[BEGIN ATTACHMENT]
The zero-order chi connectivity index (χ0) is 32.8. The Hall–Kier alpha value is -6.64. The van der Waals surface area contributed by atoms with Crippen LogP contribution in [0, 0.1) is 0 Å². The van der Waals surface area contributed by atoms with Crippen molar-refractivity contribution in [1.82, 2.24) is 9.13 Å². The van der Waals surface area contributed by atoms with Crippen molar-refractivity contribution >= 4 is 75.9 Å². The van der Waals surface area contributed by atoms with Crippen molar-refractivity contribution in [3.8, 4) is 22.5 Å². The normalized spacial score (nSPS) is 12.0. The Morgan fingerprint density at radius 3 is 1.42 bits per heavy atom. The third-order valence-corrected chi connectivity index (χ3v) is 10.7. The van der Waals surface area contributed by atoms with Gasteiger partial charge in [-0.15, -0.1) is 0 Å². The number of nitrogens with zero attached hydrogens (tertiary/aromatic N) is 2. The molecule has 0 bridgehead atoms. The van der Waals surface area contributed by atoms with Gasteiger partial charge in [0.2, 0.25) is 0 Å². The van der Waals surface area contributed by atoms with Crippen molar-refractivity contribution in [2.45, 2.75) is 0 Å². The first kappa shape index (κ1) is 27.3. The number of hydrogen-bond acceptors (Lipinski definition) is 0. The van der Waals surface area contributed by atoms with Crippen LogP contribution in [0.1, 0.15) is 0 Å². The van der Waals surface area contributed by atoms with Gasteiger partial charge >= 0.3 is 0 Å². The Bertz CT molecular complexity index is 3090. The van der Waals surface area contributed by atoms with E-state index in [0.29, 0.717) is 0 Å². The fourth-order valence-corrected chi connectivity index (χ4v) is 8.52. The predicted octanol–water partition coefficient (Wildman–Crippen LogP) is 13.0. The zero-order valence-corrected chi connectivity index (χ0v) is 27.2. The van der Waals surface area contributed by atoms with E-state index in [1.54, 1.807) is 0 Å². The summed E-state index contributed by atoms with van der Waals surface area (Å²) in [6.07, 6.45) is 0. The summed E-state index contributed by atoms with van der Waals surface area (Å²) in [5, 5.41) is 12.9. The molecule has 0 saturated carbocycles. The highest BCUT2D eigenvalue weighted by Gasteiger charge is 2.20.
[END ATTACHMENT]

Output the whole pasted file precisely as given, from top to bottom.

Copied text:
The zero-order chi connectivity index (χ0) is 32.8. The Hall–Kier alpha value is -6.64. The van der Waals surface area contributed by atoms with Crippen LogP contribution in [0, 0.1) is 0 Å². The van der Waals surface area contributed by atoms with Crippen molar-refractivity contribution in [1.82, 2.24) is 9.13 Å². The van der Waals surface area contributed by atoms with Crippen molar-refractivity contribution >= 4 is 75.9 Å². The van der Waals surface area contributed by atoms with Crippen molar-refractivity contribution in [3.8, 4) is 22.5 Å². The normalized spacial score (nSPS) is 12.0. The Morgan fingerprint density at radius 3 is 1.42 bits per heavy atom. The third-order valence-corrected chi connectivity index (χ3v) is 10.7. The van der Waals surface area contributed by atoms with Gasteiger partial charge in [-0.15, -0.1) is 0 Å². The number of nitrogens with zero attached hydrogens (tertiary/aromatic N) is 2. The molecule has 0 bridgehead atoms. The van der Waals surface area contributed by atoms with Gasteiger partial charge in [0.2, 0.25) is 0 Å². The van der Waals surface area contributed by atoms with Crippen molar-refractivity contribution in [2.45, 2.75) is 0 Å². The first kappa shape index (κ1) is 27.3. The number of hydrogen-bond acceptors (Lipinski definition) is 0. The van der Waals surface area contributed by atoms with Crippen LogP contribution in [0.1, 0.15) is 0 Å². The van der Waals surface area contributed by atoms with Gasteiger partial charge >= 0.3 is 0 Å². The Bertz CT molecular complexity index is 3090. The van der Waals surface area contributed by atoms with E-state index in [0.29, 0.717) is 0 Å². The fourth-order valence-corrected chi connectivity index (χ4v) is 8.52. The predicted octanol–water partition coefficient (Wildman–Crippen LogP) is 13.0. The zero-order valence-corrected chi connectivity index (χ0v) is 27.2. The van der Waals surface area contributed by atoms with E-state index in [1.54, 1.807) is 0 Å². The summed E-state index contributed by atoms with van der Waals surface area (Å²) in [6.07, 6.45) is 0. The summed E-state index contributed by atoms with van der Waals surface area (Å²) in [5, 5.41) is 12.9. The molecule has 0 saturated carbocycles. The highest BCUT2D eigenvalue weighted by Gasteiger charge is 2.20.